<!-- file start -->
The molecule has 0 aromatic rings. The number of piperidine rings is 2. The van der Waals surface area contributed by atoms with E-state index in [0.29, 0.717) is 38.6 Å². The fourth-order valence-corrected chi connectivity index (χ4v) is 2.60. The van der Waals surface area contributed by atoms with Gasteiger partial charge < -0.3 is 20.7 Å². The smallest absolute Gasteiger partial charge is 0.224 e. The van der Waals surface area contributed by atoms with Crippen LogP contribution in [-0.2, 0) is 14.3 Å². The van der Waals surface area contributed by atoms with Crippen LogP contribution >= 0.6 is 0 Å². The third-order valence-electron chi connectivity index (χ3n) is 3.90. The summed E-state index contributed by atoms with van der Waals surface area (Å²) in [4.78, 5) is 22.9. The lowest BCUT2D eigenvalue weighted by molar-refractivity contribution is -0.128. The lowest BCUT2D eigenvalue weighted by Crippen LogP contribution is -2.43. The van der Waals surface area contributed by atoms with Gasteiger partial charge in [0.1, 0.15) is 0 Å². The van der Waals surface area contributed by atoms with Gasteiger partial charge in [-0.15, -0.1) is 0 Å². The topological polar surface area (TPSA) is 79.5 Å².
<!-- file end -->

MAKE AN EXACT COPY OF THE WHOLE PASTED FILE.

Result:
The molecule has 0 aromatic rings. The number of piperidine rings is 2. The van der Waals surface area contributed by atoms with E-state index in [0.29, 0.717) is 38.6 Å². The fourth-order valence-corrected chi connectivity index (χ4v) is 2.60. The van der Waals surface area contributed by atoms with Gasteiger partial charge < -0.3 is 20.7 Å². The smallest absolute Gasteiger partial charge is 0.224 e. The van der Waals surface area contributed by atoms with Crippen LogP contribution in [-0.2, 0) is 14.3 Å². The van der Waals surface area contributed by atoms with Crippen LogP contribution >= 0.6 is 0 Å². The third-order valence-electron chi connectivity index (χ3n) is 3.90. The summed E-state index contributed by atoms with van der Waals surface area (Å²) in [4.78, 5) is 22.9. The lowest BCUT2D eigenvalue weighted by molar-refractivity contribution is -0.128. The lowest BCUT2D eigenvalue weighted by Crippen LogP contribution is -2.43. The van der Waals surface area contributed by atoms with Gasteiger partial charge in [0.1, 0.15) is 0 Å². The van der Waals surface area contributed by atoms with Gasteiger partial charge in [-0.15, -0.1) is 0 Å². The topological polar surface area (TPSA) is 79.5 Å².